Williams-Sonoma Desserts by Chuck Williams
There is a little bit of everything in this sweet cookbook.


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Jill Cornfield has been a passionate cook and baker since the age of 8, when she learned the difference between t and T in a recipe, and the snickerdoodles had to be thrown away.


July 2005


Product Reviews / Best Reads / Cooking

Williams-Sonoma Desserts: The Best of the Kitchen Library

By Chuck Williams (Editor)

Even though I always think I’ve developed a little more self-control with a little more age, every dessert cookbook sends me reeling down the path to regression, and I feel like a 10-year-old again. “Oh, god,” I thought, as I was flipping through the Williams-Sonoma Desserts book, “I want to make everything.” Took a deep breath, decided to make something easy. Fortunately, most recipes are a snap to accomplish, and even novice cooks will gain a sense of competence.

“Desserts” has a straightforward appeal, from its sensible organization of chapters to its clean-cut brightly flavored recipes. Chapters include cookies, bars and confections; cakes, cupcakes and cheesecakes; pies and tarts; and fruit desserts, and end with basic recipes and techniques, a useful section for the beginning cook or anyone who would benefit from step-by-step photographs of making pie crust, granita, sherbet and ice cream. Basic recipes – among others, for sour cream fudge frosting and vanilla buttercream, both with a number of flavor variations – have brief, useful introductions.

What I think of as pointless food writing is blessedly absent. Instead, recipe introductions give sensible information on flavor, technique or history: “Angel food cake is cooled upside down, so you will need a tube pan with legs on the rim ...” “Midsummer, when nectarines are at their peak, is the best time to make this simple and elegant dessert.” “Grand Marnier, Cuacao, Cointreau or Triple Sec can be used for the orange-flavored liqueur here....” “The name for this popular custard translates as ‘burnt cream’ and the name fits.”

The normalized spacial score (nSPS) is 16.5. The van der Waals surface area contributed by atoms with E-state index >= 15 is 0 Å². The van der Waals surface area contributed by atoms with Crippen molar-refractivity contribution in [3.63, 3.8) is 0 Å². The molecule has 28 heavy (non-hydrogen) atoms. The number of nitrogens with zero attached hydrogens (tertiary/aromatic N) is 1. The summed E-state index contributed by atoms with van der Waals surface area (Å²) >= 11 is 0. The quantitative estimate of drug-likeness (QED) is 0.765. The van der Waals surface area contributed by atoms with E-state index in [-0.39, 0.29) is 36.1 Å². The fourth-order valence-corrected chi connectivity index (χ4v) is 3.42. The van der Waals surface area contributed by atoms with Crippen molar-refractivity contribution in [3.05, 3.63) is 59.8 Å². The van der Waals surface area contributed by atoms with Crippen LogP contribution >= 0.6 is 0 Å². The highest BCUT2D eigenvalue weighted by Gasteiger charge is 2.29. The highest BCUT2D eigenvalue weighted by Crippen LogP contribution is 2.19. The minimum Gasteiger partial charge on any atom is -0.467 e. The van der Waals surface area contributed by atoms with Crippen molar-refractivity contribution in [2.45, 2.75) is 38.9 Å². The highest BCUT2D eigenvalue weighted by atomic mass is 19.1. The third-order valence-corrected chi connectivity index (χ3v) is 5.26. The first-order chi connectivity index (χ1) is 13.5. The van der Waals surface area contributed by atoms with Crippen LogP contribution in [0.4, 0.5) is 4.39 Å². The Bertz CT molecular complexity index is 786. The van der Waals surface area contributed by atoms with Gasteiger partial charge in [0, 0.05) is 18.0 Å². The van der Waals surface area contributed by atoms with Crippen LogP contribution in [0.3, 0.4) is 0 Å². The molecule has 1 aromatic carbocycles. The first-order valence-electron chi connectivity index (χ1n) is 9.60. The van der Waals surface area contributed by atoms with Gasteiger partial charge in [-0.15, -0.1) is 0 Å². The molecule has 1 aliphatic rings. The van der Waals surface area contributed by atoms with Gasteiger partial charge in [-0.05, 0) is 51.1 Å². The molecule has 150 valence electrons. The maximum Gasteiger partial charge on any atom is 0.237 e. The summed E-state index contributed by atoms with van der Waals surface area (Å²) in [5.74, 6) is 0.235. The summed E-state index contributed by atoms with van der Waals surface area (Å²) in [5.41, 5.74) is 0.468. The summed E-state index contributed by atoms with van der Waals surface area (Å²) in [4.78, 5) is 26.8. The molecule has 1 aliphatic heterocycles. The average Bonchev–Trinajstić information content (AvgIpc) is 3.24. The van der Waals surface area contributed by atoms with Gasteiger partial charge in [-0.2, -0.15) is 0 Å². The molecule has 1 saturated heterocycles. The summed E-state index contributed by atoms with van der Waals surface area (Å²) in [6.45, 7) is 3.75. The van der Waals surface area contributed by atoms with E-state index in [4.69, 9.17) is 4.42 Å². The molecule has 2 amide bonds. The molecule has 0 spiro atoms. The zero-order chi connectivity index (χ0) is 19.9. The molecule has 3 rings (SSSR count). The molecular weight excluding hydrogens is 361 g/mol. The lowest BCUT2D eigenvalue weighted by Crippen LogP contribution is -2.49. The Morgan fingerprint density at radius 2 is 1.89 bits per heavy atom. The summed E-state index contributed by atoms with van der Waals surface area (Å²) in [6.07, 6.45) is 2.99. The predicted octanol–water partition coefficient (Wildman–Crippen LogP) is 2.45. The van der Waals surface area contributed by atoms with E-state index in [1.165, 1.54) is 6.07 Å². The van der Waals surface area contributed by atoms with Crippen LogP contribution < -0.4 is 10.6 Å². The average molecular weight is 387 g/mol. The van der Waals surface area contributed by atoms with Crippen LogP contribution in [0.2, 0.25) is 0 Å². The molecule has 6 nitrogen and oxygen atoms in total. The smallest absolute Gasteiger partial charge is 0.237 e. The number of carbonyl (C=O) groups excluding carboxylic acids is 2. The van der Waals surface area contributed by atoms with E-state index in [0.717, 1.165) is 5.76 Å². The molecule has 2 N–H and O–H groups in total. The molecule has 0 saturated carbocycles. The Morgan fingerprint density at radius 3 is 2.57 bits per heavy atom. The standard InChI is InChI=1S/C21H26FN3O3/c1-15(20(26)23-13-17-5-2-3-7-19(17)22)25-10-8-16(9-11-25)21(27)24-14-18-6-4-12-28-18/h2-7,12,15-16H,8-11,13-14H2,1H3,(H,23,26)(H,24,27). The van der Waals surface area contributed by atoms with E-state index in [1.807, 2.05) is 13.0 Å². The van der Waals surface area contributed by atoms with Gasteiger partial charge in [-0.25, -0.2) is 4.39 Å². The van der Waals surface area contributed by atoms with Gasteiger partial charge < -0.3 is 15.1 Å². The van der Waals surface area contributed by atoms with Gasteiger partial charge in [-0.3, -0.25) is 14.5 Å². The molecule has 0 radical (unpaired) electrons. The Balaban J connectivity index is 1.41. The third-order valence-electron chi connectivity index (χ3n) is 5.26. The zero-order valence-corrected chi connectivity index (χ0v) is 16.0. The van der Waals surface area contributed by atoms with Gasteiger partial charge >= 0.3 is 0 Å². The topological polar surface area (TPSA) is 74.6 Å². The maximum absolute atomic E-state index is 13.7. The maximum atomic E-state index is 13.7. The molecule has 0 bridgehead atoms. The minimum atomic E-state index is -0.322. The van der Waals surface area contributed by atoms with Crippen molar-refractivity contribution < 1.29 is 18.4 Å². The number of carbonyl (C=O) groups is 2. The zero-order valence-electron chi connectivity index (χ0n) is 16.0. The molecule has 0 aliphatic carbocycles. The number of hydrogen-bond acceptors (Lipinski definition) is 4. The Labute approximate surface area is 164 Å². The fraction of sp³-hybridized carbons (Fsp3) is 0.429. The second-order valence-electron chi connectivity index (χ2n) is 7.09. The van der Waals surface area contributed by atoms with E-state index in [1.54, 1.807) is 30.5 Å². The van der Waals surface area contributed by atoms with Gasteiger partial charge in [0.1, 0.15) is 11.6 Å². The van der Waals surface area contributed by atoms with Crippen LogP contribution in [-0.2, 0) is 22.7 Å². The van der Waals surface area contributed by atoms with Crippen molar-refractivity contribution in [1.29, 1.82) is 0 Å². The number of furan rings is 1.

I was immediately attracted to a number of the ice creams. If you don’t like sour cream, you won’t like the tangy brown sugar and sour cream ice cream, which is a bit better after a day in the freezer, but I found it very good indeed. Others on my list are peppermint stick ice cream with chocolate fudge sauce and the chocolate mandarin ice cream.

Some of the bar cookies are quick enough for a school bake sale, and that’s just where the first batch of s’mores bars went. They proved simple enough to mix up after dinner one evening. After a night in the fridge they were firm enough to transport without incident, and they were a huge hit. I thought there wasn’t enough chocolate; someone else thought there weren’t enough marshmallows, but all bars got eaten. I made a batch for the neighbors and then finished off a dinner party with yet a third. Also worth trying are the several brownie variations: pecan brownies, hazelnut orange brownies, cappuccino-walnut brownies and congo squares, a non-chocolate brownie cousin.

Except for a very few examples, you won’t find any sweetened condensed or evaporated milk in this cookbook. Tapioca brulee with sun-dried blueberries calls for sweetened condensed milk and the s’mores bars use mini marshmallows but most recipes depend on ingredients you can find in any Whole Foods market. In fact, a farmer’s market would be a great place to shop for the recipes that demand first-rate produce, such as persimmon chiffon pie, hazelnut raspberry torte, baked fresh figs in port and cassis coeur a la creme, among others.

It’s hard to go wrong with butter, chocolate, sugar and cream, and no stinting, either. Interestingly, many of the ice cream recipes depend on a custard base of egg yolks and light cream (half and half). I found it mildly distracting that British usage is given in parentheses (plain flour, single cream, double cream, essence, 60 g). On the other hand, I often wish that British cookbooks would translate their weights into our measurements, so maybe this is just going to make some cooks across the pond very happy.

Chocolate lovers will appreciate the many ways in which chocolate can be loved: cocoa meringue kisses, Denver chocolate pudding cake, Mississippi mud cake, chocolate decadence, chocolate mousse, no-fail fudge and chocolate nut bark are just a handful.

The wide-ranging nature of “Desserts” makes it a useful basic desserts cookbook, with recipes that will attract experienced cooks and not disappoint less-experienced ones.

  • 336 pages
  • Oxmoor House
  • 2005

A favorite book of Jill Cornfield










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